NSW Government has announced their commitment to invest $568 million to upgrade the Opal card system, which they say will make using transport right across the state more convenient, seamless, and connected.
Part of the upgrade to the current system is the trial which recently began for Opal+. The 12-month trial will give 10,000 trial participants an opportunity to test a new, streamlined way of planning, booking, and paying for weekly travel. This will include paying for public transport through subscriptions and having the option to include private transport.
Furthermore, trial participants will have exclusive access to a variety of perks, including discounts and special offers on things like coffee, entertainment, accommodation, and more.
Joining the trial
I have personally joined the trial and can speak from my experience with Opal+.
To be involved in the trial, members need to live and travel within Greater Sydney, the Blue Mountains, the Illawarra, the Central Coast, or the Hunter Region. To register interest to join the trial, members need to provide their full name, email, travel patterns, transport services used, and mobile device used.
The member will receive an email to setup the Opal+ app on their phone and create their account. Members will need to provide their full name, email, and mobile number to register.
Member will need to use a digital Opal+ card in their digital wallet, on their smart device to tap on and off public transport. During trial there will not be a physical Opal card available.
The Opal+ app has many similarities to the current Opal app. Existing features remain in the Opal+ app; trip planning and viewing activity. Members will be able to choose their subscription via the app. Also, they can edit their subscription at any time if their travel plans change.
Add-ons are additional purchases members can add to their weekly subscription bundle. This allows them to plan, book and pay for travel on private transport options like taxis, rideshare trips and e-bikes, and even parking, to help complete their journey.
Members can use add-ons however it suits them – purchase an add-on as a one-off if they don’t plan to use add-ons each week. Or if they are a frequent user of private transport options like taxis and rideshares, they can select to auto-renew their preferred add-on weekly.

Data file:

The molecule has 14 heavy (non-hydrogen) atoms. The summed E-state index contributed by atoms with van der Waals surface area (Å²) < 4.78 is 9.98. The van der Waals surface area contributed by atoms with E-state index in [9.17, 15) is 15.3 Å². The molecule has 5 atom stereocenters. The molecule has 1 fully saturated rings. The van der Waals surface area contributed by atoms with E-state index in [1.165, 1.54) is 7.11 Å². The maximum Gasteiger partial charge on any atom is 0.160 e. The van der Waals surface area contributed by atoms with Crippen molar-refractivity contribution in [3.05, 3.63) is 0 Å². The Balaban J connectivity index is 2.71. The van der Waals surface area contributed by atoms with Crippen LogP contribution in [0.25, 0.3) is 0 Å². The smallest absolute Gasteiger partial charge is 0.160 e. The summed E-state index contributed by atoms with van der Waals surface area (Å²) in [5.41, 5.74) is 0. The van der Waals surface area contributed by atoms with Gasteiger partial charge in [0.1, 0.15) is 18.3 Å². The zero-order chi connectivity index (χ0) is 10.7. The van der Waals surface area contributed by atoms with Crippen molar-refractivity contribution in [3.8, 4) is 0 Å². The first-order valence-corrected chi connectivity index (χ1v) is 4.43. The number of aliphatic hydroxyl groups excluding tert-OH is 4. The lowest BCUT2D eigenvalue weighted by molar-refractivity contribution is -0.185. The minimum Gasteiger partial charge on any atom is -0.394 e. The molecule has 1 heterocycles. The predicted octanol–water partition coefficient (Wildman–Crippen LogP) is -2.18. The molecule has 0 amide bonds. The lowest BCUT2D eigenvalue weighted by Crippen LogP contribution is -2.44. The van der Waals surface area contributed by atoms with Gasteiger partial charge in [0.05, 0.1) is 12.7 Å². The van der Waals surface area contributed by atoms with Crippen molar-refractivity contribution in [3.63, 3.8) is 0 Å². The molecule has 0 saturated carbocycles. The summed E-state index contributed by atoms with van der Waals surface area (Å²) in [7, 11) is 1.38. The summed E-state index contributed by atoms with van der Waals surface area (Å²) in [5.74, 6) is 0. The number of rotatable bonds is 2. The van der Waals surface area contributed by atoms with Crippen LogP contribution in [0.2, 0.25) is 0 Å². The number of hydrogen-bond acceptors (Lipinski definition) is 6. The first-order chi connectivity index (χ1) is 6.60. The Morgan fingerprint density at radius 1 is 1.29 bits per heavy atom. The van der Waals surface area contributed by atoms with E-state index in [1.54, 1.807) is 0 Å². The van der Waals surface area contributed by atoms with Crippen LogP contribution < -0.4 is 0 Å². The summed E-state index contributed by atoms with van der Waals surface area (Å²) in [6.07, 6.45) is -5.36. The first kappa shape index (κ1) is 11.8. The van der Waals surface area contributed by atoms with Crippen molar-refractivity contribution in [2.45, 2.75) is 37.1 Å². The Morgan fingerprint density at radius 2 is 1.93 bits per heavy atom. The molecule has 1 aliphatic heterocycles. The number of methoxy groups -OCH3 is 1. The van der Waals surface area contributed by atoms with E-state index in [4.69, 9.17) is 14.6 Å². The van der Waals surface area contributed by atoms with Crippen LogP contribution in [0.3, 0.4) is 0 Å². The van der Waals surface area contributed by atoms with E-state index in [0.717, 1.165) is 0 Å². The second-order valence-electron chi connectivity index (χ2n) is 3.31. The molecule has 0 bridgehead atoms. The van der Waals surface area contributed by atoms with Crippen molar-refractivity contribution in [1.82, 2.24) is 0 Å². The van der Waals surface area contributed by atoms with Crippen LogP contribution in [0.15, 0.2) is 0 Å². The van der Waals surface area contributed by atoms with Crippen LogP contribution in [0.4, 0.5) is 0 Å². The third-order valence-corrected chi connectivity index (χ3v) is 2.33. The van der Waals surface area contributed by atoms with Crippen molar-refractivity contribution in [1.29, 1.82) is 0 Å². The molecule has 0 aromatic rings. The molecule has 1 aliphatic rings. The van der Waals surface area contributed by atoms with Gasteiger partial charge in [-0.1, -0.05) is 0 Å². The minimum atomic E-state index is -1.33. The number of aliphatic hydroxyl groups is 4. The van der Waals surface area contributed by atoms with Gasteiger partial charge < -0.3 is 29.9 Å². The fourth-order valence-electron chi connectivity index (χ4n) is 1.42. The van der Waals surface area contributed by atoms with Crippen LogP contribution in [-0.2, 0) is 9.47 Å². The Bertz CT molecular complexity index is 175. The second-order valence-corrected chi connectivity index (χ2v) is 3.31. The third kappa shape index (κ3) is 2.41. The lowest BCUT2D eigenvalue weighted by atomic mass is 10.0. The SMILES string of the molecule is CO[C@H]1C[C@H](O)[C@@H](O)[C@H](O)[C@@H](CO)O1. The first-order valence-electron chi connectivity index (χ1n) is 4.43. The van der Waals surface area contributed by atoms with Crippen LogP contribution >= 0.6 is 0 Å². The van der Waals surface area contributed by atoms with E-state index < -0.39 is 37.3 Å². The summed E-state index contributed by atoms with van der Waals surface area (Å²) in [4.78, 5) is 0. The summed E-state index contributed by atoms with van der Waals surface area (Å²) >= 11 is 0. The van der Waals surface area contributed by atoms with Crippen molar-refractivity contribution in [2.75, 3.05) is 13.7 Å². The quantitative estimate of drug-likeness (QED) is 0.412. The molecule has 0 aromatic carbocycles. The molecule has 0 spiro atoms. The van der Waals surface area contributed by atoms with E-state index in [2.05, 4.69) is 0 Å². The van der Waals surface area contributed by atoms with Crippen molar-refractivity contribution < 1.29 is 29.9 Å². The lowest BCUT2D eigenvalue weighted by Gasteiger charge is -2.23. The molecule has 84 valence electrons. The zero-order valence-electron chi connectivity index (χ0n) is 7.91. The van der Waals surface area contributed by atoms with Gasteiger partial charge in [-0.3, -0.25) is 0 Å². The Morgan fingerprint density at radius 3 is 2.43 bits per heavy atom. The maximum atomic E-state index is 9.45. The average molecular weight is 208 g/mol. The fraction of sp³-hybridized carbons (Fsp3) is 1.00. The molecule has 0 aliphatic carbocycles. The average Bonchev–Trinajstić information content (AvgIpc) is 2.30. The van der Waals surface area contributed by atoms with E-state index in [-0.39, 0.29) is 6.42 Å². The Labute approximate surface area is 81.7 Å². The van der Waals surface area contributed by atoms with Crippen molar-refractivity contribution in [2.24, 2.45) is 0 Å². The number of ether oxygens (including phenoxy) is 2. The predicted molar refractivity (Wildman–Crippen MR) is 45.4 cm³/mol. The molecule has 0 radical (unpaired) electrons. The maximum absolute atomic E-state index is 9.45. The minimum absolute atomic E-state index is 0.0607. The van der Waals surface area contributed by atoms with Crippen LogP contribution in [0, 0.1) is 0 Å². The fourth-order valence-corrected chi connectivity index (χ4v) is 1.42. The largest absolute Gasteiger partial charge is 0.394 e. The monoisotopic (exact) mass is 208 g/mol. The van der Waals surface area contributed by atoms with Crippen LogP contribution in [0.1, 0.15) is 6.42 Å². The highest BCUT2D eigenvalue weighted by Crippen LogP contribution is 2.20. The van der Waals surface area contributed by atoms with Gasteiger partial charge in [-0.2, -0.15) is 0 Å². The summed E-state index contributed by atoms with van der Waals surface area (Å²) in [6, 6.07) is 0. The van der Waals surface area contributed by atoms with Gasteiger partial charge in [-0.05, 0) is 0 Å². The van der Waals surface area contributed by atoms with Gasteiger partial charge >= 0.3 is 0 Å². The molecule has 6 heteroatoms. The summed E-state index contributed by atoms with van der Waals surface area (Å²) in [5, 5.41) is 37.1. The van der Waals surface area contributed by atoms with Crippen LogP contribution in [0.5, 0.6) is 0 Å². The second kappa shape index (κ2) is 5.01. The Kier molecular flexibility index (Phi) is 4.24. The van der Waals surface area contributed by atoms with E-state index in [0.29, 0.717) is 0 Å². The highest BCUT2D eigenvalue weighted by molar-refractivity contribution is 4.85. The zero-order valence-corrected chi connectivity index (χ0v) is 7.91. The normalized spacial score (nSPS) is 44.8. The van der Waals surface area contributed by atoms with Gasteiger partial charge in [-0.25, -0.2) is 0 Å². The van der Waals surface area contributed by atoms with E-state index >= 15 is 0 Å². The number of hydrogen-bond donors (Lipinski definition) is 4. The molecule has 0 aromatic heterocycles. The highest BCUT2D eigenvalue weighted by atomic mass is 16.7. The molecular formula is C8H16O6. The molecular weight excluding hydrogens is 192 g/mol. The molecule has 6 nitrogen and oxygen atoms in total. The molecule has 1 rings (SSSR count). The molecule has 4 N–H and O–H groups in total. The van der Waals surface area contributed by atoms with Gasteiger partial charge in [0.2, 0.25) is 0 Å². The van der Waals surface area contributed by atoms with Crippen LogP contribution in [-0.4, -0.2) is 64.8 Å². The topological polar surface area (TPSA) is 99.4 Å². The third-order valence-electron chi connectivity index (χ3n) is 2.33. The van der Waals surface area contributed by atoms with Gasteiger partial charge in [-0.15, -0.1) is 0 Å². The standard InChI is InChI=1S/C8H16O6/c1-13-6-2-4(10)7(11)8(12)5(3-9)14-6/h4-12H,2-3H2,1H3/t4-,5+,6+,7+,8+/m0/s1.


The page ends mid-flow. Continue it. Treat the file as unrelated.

Below are the four add-ons available for members:
More add-on services will become available over time.
Members will not pay to access these discounts and offers; they will receive perks by email when they have an active Opal+ subscription.
There is conflicting information on Transport NSW website, where it does state that below is the Opal+ perks currently available.
There is not any information on the website or via the member account which advises a member how to claim this discount. So, it seems the perks are not available to members yet. Incorrect information showing benefits that are not available will discourage member engagement. Furthermore, if members do not require to include add-ons to their subscription bundle this could lead to members cancelling their Opal+ membership and revert to their standard Opal card.
There are three big issues with the Opal+ trial:
- The complexity required to work out how much a trip is going to cost a member
- There are no member discounts (Opal+ perks) available yet
- No value for members with add-ons
The current Opal card system works well because it is simple. There is not daily, or weekly “admin” work required by members. There is no need to calculate how much their upcoming work week travel will cost. They do not need to ensure they pick the best subscription for the week – and that does not factor in whether there are changes during that week (i.e., sick and cannot travel to the office).
Secondly, from a loyalty perspective, I was really looking forward to testing the Opal+ perks. However, that will need to wait since the member discounts are not available. If Transport for NSW want members to be engaged in the Opal+ trial they should be looking at providing great member discounts, because compared with the current Opal system not many people are going to be saving money.
Thirdly, the four add-ons are complicated to understand and will not be utilised by most people. If we look at the Ola add-on as an example; it would require a member to travel at least 4 times a week to see a small savings of $4.40. The minimum Ola fare is $9 ($36 per week), so the maximum savings a member can have for the Ola add-on per week is 12% off if they don’t spend a cent over $36. In other words, the more you spend on Ola fares the less you will be saving as a percentage.
Overall, I’m hoping this isn’t a way to extract revenue or price gouge and I hope it is genuinely going to provide great benefits and discounts in the future. At this stage, it seems way too complex to save a dollar or two and I will be sticking with my current Opal card to save the headache.